The story of Robert Bales, mass murderer, has pretty much disappeared from the headlines: news of the grisly killing spree, during which he slaughtered nine children and eight adults, has been displaced by the sudden “discovery” that 100,000-plus US soldiers are heavily medicated with anti-depressants and other drugs, as well as much talk of “PTSD” and discussion of how multiple deployments are “unfair” to those who have signed up to fight America’s imperialist wars.
In short, the excuse-making has begun. In a signal that the case may never even come to trial – an outcome the US military is no doubt desperately hoping for – it has been announced that a “sanity hearing” will precede the actual trial. This is unusual in itself: normal procedure is to go ahead with the court martial first, and determine if the perpetrator was mentally incapacitated at the time of the crime later. As the military’s Manual for Court Martial puts it:
“An accused lacking the mental capacity to understand the punishment to be suffered or the reason for imposition of the death sentence may not be put to death during any period when such incapacity exists. The accused is presumed to have such mental capacity. If a substantial question is raised as to whether the accused lacks capacity, the convening authority then exercising general court martial jurisdiction over the accused shall order a hearing on the question.”
Whether to hold such a hearing before referral of charges is up to “the convening authority,” i.e. Bales’s commanding officer, and, presumably, higher ups in the Pentagon who are no doubt choreographing every legal step in this case. Bales’s defense lawyer, John Henry Browne, may have submitted a request for a sanity hearing, but the Convening Authority was under no obligation to grant it.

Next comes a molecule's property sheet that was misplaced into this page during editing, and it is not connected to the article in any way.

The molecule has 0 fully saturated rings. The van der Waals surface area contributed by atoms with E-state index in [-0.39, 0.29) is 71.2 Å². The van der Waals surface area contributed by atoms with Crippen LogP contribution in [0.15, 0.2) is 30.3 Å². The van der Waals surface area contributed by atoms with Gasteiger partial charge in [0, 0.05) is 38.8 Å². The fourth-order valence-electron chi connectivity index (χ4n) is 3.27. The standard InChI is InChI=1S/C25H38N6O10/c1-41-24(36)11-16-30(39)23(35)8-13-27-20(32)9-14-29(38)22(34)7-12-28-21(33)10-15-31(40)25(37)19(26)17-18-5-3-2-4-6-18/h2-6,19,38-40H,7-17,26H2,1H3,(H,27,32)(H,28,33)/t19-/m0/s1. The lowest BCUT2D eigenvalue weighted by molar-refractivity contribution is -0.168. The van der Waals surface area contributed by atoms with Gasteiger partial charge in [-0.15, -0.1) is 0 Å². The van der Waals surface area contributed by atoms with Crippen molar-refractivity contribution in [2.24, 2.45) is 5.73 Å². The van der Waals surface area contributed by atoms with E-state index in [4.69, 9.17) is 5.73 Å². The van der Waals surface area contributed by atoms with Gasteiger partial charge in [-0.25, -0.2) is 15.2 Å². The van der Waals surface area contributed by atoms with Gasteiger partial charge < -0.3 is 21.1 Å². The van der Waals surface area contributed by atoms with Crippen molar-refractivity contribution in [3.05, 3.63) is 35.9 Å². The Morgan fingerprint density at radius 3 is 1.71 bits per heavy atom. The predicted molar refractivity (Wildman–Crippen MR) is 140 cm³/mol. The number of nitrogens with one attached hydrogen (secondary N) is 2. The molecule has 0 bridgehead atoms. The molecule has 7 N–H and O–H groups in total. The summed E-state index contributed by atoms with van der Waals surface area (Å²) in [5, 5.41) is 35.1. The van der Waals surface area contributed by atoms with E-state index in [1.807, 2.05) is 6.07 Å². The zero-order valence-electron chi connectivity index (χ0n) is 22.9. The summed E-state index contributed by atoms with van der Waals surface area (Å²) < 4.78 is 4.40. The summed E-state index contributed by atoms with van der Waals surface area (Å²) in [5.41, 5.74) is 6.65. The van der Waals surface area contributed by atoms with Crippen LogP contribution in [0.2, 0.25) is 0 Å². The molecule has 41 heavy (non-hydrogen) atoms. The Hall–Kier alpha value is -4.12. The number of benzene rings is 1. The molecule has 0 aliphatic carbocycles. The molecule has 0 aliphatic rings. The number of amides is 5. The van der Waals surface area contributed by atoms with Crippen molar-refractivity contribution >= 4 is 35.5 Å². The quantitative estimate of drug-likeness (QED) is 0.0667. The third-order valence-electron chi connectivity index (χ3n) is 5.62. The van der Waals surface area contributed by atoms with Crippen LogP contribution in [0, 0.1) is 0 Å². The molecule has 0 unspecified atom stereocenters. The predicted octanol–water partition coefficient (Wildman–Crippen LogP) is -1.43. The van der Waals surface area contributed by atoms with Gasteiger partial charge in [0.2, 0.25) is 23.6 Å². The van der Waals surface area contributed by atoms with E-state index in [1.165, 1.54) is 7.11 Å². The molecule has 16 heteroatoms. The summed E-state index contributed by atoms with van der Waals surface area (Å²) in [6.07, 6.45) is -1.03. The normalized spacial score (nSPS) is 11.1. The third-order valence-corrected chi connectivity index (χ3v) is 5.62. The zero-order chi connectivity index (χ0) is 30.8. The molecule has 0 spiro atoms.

Under the regulations governing these hearings, the sanity board considering Bales’s case can consist of a single individual, or several, all of whom must be either physicians or clinical psychologists. These wise men are tasked with answering four key questions:
1) Did Bales have “a severe mental defect” when he committed his horrific crime? In order to qualify as “severe,” this defect may “not include an abnormality manifested only by repeated criminal or otherwise antisocial conduct,” nor does it include “nonpsychotic behavior disorders or personality defects.”
2) Is Bales crazy? Or, as the Manual puts it, “What is the clinical psychiatric diagnosis?”
3) When he went out and slaughtered 17 Afghan civilians as if they were cattle, did Bales “appreciate the nature and quality or wrongfulness of his or her conduct?”
4) Is Bales “able to understand the nature of the proceedings against” him and is he able to “cooperate intelligently” with defense counsel?
Wired’s “Danger Room” is telling us the standards for meeting the requirements of a successful insanity defense are oh-so-hard (and, implicitly, unfair), but this is clearly untrue: the regulations give the sanity board wide scope, leaving it up to them to determine if “other appropriate questions” are to be included in their report.
This piece from Bloomberg informs us that, in a secret Pentagon briefing to reporters, an anonymous former judge advocate said he can’t recall a single instance in which someone got off claiming the effects of PTSD, which is furthermore described as the defense’s “only card.”